Next-door-neighbor 100 Eleventh Avenue uses layer upon layer of glass, set in steel frames – each frame different – to achieve its memorable mosaic façade. The luxury condominium apartment tower was completed in 2009. See the owner’s website: http://nouvelchelsea.com/architecture.php and the City Realty article: http://www.cityrealty.com/nyc/chelsea/100-eleventh-avenue/37641.

West Chelsea Recommended Reading

Also see High Line Park gallery.

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Chelsea Modern

Chelsea Modern is a stunning, award-winning residential design with innovative features – and with a perfect companion building next door on West 18th Street. Even with its mid-block location, the 12-story zig-zagging blue glass facade stands out.

Architect Audrey Matlock took a page from Ludwig Mies van der Rohe’s Seagram Building – perfectly matched window blinds are built in, so that no one can destroy the symmetry or color of the facade by installing, say, calico curtains. But condo buyers can alter their floor plans somewhat – some of the bedroom walls are movable. Handy when you need to make the guest room less hospitable. You can open the windows at Chelsea Modern – but not by sliding or swinging the sash: It moves straight out, parallel to the side of the building. Fresh air enters (or your culinary excesses exit) around the sides of the sash.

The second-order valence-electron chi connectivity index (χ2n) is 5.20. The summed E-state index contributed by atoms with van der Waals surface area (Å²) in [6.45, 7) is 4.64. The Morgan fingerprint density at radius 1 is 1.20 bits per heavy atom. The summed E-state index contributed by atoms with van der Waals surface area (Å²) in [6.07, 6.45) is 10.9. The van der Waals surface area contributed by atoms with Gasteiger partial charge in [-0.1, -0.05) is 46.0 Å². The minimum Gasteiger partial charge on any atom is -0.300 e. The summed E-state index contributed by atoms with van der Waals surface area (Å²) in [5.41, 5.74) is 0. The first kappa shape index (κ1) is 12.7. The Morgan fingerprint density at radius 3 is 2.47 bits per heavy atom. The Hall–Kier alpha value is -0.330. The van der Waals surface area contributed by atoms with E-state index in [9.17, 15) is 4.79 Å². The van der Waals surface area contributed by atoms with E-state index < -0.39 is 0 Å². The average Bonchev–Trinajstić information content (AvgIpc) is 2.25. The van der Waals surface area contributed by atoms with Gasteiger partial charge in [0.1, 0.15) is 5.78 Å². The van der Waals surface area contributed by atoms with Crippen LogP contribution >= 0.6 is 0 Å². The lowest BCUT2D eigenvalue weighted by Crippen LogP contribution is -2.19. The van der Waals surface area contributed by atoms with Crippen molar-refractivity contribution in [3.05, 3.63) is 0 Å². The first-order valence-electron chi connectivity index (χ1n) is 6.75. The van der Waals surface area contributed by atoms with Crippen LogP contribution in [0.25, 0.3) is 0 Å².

As with anything radical, Chelsea Modern has its passionate detractors. They lament “there goes the neighborhood” as historic architecture is razed and glazed. (See the Jeremiah’s Vanishing New York blog. Even if you don’t agree with the author, you have to appreciate the writing.) Two warehouses died in the making of this building.

Chelsea Modern Vital Statistics
Chelsea Modern Recommended Reading

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459 W 18th Street

459 W 18th Street so perfectly complements Chelsea Modern, the condo next door, you might think that they were one building. That’s quite a trick, considering that the two structures have different heights, widths, orientations, colors and materials – not to mention architects.

But 459’s vertically-aligned angles and stark black and white aluminum panels paradoxically marry the blue and white glass and horizontal lines of Chelsea Modern.